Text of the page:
ispahan cream puff

ispahan cream puff
ispahan cream puff
ispahan cream puff
ispahan cream puff

I’ve always loved election nights as a kid. My family and I would watch the whole thing, starting from the first counts as polls closed on the East coast to a final declaration late in the evening. I would cheer on the underdog Green Party because, as a seven-year old, their platform was by far the easiest to grasp. It wasn’t so much the election itself, which at the time was blissfully meaningless to me, but that I loved any chance for an occasion.

These days my election-mania is tempered by plenty of stress. Alongside a climate crisis and a long-overdue commitment to reconciliation, if anything, the pandemic has solidified the immediacy and impact of government in our lives (though it’s mostly the provincial government in terms of public health). But yes, I am still excited at the prospect of watching the numbers slowly climb and listening to endless commentary on the leaders, campaigns and battleground ridings. Any chance for an occasion, I guess.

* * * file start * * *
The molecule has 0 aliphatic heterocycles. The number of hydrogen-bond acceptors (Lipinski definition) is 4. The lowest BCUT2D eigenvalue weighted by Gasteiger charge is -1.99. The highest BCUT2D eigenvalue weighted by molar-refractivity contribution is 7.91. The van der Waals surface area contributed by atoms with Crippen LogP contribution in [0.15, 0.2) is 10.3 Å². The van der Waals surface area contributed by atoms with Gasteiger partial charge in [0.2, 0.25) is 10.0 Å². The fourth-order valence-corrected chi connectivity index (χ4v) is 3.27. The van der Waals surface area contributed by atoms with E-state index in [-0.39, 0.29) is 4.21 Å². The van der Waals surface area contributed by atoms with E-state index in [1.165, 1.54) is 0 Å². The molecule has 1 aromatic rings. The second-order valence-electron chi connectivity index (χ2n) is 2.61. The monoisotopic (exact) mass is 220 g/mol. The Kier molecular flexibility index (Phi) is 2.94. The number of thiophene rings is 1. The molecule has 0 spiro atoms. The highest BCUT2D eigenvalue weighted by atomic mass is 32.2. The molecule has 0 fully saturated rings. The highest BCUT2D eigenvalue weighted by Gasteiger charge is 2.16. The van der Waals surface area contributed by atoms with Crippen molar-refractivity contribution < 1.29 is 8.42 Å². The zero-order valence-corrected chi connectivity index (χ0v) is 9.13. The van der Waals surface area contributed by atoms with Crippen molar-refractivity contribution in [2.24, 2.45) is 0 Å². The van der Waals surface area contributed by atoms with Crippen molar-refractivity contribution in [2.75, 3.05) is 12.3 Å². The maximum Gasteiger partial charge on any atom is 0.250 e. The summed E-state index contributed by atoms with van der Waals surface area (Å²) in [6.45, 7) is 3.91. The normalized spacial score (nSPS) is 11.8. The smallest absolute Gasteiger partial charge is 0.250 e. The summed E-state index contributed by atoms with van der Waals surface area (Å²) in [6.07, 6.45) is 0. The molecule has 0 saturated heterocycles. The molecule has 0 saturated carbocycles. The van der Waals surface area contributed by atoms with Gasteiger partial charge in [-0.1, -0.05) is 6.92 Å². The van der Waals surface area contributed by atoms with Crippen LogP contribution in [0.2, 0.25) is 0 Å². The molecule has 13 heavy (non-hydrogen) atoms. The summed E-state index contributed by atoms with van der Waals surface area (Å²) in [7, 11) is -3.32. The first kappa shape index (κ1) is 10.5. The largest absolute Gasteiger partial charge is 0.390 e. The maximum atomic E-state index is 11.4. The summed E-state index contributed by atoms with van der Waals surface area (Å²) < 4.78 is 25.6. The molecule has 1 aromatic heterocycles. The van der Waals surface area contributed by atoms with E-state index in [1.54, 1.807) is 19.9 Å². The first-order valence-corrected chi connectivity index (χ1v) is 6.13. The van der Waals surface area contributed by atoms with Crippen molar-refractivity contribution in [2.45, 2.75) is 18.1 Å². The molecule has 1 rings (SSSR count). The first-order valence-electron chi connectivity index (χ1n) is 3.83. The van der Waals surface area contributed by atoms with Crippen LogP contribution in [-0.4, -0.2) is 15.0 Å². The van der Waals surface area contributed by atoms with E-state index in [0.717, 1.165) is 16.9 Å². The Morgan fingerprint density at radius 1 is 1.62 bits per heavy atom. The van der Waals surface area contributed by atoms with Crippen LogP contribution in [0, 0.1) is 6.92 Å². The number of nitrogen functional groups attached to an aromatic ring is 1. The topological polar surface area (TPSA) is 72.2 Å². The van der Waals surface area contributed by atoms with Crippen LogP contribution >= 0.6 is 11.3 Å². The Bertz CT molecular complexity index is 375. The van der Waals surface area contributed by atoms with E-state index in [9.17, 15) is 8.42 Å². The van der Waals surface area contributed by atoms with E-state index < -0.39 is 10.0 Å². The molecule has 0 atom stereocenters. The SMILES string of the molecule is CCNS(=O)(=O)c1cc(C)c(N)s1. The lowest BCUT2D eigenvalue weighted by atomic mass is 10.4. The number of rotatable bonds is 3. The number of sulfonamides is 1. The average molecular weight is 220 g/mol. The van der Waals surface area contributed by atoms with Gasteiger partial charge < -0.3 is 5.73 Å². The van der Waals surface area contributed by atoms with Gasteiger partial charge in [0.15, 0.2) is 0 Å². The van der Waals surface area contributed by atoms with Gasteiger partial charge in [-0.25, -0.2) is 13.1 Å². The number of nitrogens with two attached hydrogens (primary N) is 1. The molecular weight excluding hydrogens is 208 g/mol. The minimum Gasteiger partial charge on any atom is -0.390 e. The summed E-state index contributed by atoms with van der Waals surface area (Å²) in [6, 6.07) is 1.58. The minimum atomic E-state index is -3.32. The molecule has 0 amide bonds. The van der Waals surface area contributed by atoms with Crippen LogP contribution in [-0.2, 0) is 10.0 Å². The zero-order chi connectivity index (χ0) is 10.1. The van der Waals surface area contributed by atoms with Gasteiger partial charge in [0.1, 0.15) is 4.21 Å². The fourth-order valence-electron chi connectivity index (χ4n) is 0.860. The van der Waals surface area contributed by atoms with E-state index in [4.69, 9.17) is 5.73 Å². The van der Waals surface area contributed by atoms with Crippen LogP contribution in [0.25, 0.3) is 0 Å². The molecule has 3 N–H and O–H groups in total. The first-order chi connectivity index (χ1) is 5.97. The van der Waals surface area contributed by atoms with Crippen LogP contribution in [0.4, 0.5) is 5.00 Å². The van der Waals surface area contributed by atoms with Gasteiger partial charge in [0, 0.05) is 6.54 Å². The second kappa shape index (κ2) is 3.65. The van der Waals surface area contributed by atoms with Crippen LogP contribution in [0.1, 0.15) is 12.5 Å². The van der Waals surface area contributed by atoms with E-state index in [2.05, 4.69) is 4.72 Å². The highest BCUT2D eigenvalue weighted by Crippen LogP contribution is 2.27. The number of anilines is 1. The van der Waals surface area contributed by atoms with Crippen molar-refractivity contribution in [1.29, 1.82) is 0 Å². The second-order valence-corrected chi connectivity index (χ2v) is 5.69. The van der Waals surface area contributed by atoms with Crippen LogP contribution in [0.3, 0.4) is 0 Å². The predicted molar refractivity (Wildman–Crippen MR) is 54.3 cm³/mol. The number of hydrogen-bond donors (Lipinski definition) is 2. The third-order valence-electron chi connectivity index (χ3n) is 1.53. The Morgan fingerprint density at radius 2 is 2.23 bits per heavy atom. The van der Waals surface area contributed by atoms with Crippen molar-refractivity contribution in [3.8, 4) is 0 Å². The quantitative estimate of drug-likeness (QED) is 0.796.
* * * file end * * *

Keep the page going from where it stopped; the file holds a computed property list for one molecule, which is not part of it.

ispahan cream puff
ispahan cream puff

These cream puffs are based on Pierre Herme’s formidable flavour combination, ispahan – raspberry, rose and lychee. I filled choux au craquelin with lychee mousse, topped them with raspberry rosewater ganache and a ring of fresh raspberries. It really is a remarkably good combination – the floral aspects of lychee play off the rosewater, and all the sweetness balanced by the tartness of raspberry. (There is an ispahan roll cake on the blog too, by the way!)

I will warn you though: these cream puffs are definitely a bit more on the sweet side given that I used syrupy canned lychees in the mousse and a white chocolate whipped ganache!

ispahan cream puff

ispahan cream puff

  • Servings: about 10 puffs
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choux pastry

craquelin